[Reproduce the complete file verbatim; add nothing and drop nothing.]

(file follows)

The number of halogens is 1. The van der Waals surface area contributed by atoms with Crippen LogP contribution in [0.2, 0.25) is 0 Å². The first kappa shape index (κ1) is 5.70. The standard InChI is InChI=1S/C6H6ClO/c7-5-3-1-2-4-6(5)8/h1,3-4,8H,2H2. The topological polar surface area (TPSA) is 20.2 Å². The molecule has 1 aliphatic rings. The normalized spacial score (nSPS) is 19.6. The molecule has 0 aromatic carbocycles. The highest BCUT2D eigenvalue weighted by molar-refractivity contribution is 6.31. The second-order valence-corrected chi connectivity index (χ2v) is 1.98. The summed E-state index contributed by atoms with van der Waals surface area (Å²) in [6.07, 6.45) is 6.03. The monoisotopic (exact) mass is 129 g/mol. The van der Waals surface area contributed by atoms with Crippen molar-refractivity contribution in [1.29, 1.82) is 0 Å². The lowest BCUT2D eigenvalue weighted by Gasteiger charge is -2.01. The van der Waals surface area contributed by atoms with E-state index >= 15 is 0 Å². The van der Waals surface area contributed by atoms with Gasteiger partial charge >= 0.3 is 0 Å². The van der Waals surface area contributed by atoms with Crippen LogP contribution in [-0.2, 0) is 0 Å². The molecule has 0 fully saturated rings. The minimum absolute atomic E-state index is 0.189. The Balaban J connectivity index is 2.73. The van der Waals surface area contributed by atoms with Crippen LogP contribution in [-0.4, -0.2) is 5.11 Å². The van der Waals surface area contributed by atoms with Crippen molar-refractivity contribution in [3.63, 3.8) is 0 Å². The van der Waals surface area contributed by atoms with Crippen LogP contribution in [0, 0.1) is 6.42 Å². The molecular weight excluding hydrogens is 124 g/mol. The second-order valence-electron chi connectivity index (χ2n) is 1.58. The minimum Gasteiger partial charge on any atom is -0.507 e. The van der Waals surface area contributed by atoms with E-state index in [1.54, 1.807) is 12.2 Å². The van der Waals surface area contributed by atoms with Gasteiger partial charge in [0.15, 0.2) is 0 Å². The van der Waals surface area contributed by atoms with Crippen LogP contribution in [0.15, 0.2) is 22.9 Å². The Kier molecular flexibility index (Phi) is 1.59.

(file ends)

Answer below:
The number of halogens is 1. The van der Waals surface area contributed by atoms with Crippen LogP contribution in [0.2, 0.25) is 0 Å². The first kappa shape index (κ1) is 5.70. The standard InChI is InChI=1S/C6H6ClO/c7-5-3-1-2-4-6(5)8/h1,3-4,8H,2H2. The topological polar surface area (TPSA) is 20.2 Å². The molecule has 1 aliphatic rings. The normalized spacial score (nSPS) is 19.6. The molecule has 0 aromatic carbocycles. The highest BCUT2D eigenvalue weighted by molar-refractivity contribution is 6.31. The second-order valence-corrected chi connectivity index (χ2v) is 1.98. The summed E-state index contributed by atoms with van der Waals surface area (Å²) in [6.07, 6.45) is 6.03. The monoisotopic (exact) mass is 129 g/mol. The van der Waals surface area contributed by atoms with Crippen molar-refractivity contribution in [1.29, 1.82) is 0 Å². The lowest BCUT2D eigenvalue weighted by Gasteiger charge is -2.01. The van der Waals surface area contributed by atoms with E-state index >= 15 is 0 Å². The van der Waals surface area contributed by atoms with Gasteiger partial charge >= 0.3 is 0 Å². The van der Waals surface area contributed by atoms with Crippen LogP contribution in [-0.2, 0) is 0 Å². The molecule has 0 fully saturated rings. The minimum absolute atomic E-state index is 0.189. The Balaban J connectivity index is 2.73. The van der Waals surface area contributed by atoms with Crippen LogP contribution in [-0.4, -0.2) is 5.11 Å². The van der Waals surface area contributed by atoms with Crippen molar-refractivity contribution in [3.63, 3.8) is 0 Å². The van der Waals surface area contributed by atoms with Crippen LogP contribution in [0, 0.1) is 6.42 Å². The molecular weight excluding hydrogens is 124 g/mol. The second-order valence-electron chi connectivity index (χ2n) is 1.58. The minimum Gasteiger partial charge on any atom is -0.507 e. The van der Waals surface area contributed by atoms with E-state index in [1.54, 1.807) is 12.2 Å². The van der Waals surface area contributed by atoms with Gasteiger partial charge in [0.15, 0.2) is 0 Å². The van der Waals surface area contributed by atoms with Crippen LogP contribution in [0.15, 0.2) is 22.9 Å². The Kier molecular flexibility index (Phi) is 1.59.